I'm sure a lot of the information that they both covered is available either online, or in books, but having it presented in this way by people from Pixar was really incredible. It was like being in an enormous, live, behind the scenes DVD feature, but with specific information tailored to you, and your interests and that lasts for 2 days! And being live, you get to control it to a certain extent by being able to ask questions and have them answered - right there. It was truly inspirational and has completely reinforced my desire to be an animator, and made me want to work at Pixar even more badly!

I know that a similar masterclass was held last year in London (this one was organized by Escape Studios, so subscribe to their newsletter for any future events) and I've read that Andrew Gordon has taught this class all over the world. So if it comes to a city near you at any time in the future I would highly recommend it!

Oh, and they said that Pixar are hiring right now. So if you think you've got what it takes, send in your reel!

Me? I'm not planning on giving up the day job just yet, and need to get my head out of the Pixar clouds and back to my weightlifting shot ...

Tuesday, 9 March 2010

Weightlifting - refinement

Here's the next pass on my weightlifting shot. Tried to address notes given to me about making the weight "weightier" so have taken more time from the beginning to slow things down a bit on the lifts. How is the deep breath looking? Is it reading? Still not sure whether it's working or not. Does the weight look heavy enough?

Let me know how you think it's looking, thanks!

Weightlifting refinement from Sarah Knight on Vimeo.

Friday, 5 March 2010

Weightlifting splined

Here's the next pass at my weightlifting shot - trimmed the beginning to allow more time for everything else.

I realize I've had to that on all 3 shots this term. I've put in what I think are nice little bits of character, and then had to radically chop them down to allow enough time for the main action.
Maybe soon my planning will improve so I won't waste time on things that are going to get cut!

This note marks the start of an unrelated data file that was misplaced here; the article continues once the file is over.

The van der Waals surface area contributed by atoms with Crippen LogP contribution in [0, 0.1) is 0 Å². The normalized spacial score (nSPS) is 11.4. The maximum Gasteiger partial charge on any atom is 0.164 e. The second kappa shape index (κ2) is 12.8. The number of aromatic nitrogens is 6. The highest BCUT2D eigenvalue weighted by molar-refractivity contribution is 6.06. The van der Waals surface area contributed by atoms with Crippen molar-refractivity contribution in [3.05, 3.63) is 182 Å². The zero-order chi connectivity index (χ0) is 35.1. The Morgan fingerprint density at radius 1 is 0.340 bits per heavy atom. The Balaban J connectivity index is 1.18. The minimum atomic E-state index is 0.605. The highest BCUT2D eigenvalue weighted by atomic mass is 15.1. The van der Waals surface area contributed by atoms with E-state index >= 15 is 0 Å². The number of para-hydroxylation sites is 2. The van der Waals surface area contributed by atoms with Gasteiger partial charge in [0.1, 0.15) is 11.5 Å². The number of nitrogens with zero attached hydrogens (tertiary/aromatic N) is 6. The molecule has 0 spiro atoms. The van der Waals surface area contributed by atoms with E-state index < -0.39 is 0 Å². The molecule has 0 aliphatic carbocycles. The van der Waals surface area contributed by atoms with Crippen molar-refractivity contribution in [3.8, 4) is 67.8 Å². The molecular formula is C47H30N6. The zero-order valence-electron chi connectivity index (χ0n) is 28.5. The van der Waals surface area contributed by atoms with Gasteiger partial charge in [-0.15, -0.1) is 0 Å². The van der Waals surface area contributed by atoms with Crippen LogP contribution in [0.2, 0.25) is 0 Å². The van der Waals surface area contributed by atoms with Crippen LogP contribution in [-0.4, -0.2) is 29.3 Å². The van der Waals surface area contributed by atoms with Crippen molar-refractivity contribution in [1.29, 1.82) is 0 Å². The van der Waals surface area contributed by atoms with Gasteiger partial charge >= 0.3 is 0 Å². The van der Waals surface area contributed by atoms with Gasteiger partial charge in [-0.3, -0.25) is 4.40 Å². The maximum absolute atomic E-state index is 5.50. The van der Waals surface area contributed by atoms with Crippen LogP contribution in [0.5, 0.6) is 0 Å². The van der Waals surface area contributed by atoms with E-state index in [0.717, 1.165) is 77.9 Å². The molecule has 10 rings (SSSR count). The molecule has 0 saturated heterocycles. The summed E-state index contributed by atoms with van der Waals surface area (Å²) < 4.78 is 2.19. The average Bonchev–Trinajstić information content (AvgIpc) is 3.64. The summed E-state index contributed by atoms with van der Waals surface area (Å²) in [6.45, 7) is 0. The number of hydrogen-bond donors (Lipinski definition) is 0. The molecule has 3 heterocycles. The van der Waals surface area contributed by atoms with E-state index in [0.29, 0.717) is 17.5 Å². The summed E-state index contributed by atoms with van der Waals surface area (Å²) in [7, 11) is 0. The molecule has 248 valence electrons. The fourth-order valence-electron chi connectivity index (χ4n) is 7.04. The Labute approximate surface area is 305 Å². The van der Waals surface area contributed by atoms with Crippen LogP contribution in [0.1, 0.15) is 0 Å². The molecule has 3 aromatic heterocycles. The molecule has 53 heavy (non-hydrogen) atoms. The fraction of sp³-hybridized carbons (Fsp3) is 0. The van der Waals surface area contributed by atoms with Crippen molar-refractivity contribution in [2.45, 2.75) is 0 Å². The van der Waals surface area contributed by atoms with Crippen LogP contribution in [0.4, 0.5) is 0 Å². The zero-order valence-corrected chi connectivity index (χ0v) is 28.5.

Let me know how you think it's looking. The video itself should be looking a lot better as I finally got round to altering the playbast resolution to match Vimeo.

Weightlifting blocking plus from Sarah Knight on Vimeo.

Tuesday, 2 March 2010


In case you didn't guess from the title, this week I have started a weightlifting shot. To be honest, I wasn't entirely enthusiastic about this. I got completely carried away by the Winter Olympics, and was thinking about doing some kind of ice related sport as my final body mechanics shot this term. However, in the end I decided to go for something I thought I should do, rather than for what I felt I wanted to do. The first two shots I did were both propelling the body along, so I thought it would be good practice to do a more stationary shot. And everyone loves a good weight test don't they?! I was also attracted to the challenge of making something look really heavy.

And actually, once I started to really analyze the video reference for this, I got really into it! I have no idea why anybody would want to engage in this sport, as it looks painful and dangerous, but once you really go into what they do, it's fascinating! The key to it seems to be to get some momentum going on the weights to launch them upwards, and then get the full body beneath it to power it upwards.

Really interesting body mechanics vs. physics.

So here's my first blocking pass. I'm pretty pleased with it, but feel that it's lacking character and any real oomph. I think I'm starting to get the hang of blocking things out, and continuing with my shot to a certain stage. However, the polishing stage is still a real issue for me, and also, I tend to err on the repressed side of caution. I feel that everything I animate is just a little dull. And the motion might all be correct for the most part, but there's no wow factor to it. So I think I need to start trying to exaggerate things a little more.

...That sentence illustrates the problem exactly. I end a sentence about exaggeration with the words "a little more". Aaaaaargh! I need to get out of that mindset! I'm going to exaggerate things! By a lot! That's what makes it exaggerated!

So anyway, let me know what you think of it so far. Thanks for dropping by, I appreciate you reading my woffle :)

Weightlifting animation blocking from Sarah Knight on Vimeo.